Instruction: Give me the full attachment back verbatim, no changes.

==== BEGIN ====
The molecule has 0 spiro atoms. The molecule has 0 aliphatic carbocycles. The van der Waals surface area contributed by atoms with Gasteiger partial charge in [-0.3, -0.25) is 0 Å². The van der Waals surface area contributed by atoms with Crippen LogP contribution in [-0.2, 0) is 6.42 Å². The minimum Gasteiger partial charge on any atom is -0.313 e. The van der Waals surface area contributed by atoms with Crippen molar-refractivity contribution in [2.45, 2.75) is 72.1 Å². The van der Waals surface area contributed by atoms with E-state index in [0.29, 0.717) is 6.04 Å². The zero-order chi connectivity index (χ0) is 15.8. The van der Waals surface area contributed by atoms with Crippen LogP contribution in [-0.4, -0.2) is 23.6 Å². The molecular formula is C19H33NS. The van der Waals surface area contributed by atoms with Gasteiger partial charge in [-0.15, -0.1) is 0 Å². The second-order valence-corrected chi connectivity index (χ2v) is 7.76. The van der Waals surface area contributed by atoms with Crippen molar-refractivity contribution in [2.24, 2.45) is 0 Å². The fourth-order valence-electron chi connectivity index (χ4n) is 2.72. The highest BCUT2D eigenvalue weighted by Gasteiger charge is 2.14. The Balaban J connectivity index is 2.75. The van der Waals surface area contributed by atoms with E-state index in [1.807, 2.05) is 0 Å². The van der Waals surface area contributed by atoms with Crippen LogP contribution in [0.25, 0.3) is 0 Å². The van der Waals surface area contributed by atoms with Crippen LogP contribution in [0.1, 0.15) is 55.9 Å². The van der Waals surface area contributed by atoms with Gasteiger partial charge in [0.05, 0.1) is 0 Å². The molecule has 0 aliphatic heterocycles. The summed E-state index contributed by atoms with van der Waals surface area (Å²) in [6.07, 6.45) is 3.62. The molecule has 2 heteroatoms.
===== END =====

The molecule has 0 spiro atoms. The molecule has 0 aliphatic carbocycles. The van der Waals surface area contributed by atoms with Gasteiger partial charge in [-0.3, -0.25) is 0 Å². The van der Waals surface area contributed by atoms with Crippen LogP contribution in [-0.2, 0) is 6.42 Å². The minimum Gasteiger partial charge on any atom is -0.313 e. The van der Waals surface area contributed by atoms with Crippen molar-refractivity contribution in [2.45, 2.75) is 72.1 Å². The van der Waals surface area contributed by atoms with E-state index in [0.29, 0.717) is 6.04 Å². The zero-order chi connectivity index (χ0) is 15.8. The van der Waals surface area contributed by atoms with Crippen LogP contribution in [-0.4, -0.2) is 23.6 Å². The molecular formula is C19H33NS. The van der Waals surface area contributed by atoms with Gasteiger partial charge in [-0.15, -0.1) is 0 Å². The second-order valence-corrected chi connectivity index (χ2v) is 7.76. The van der Waals surface area contributed by atoms with Crippen molar-refractivity contribution in [2.24, 2.45) is 0 Å². The fourth-order valence-electron chi connectivity index (χ4n) is 2.72. The highest BCUT2D eigenvalue weighted by Gasteiger charge is 2.14. The Balaban J connectivity index is 2.75. The van der Waals surface area contributed by atoms with E-state index in [1.807, 2.05) is 0 Å². The van der Waals surface area contributed by atoms with Crippen LogP contribution in [0.25, 0.3) is 0 Å². The van der Waals surface area contributed by atoms with Crippen LogP contribution in [0.1, 0.15) is 55.9 Å². The van der Waals surface area contributed by atoms with Gasteiger partial charge in [0.05, 0.1) is 0 Å². The molecule has 0 aliphatic heterocycles. The summed E-state index contributed by atoms with van der Waals surface area (Å²) in [6.07, 6.45) is 3.62. The molecule has 2 heteroatoms.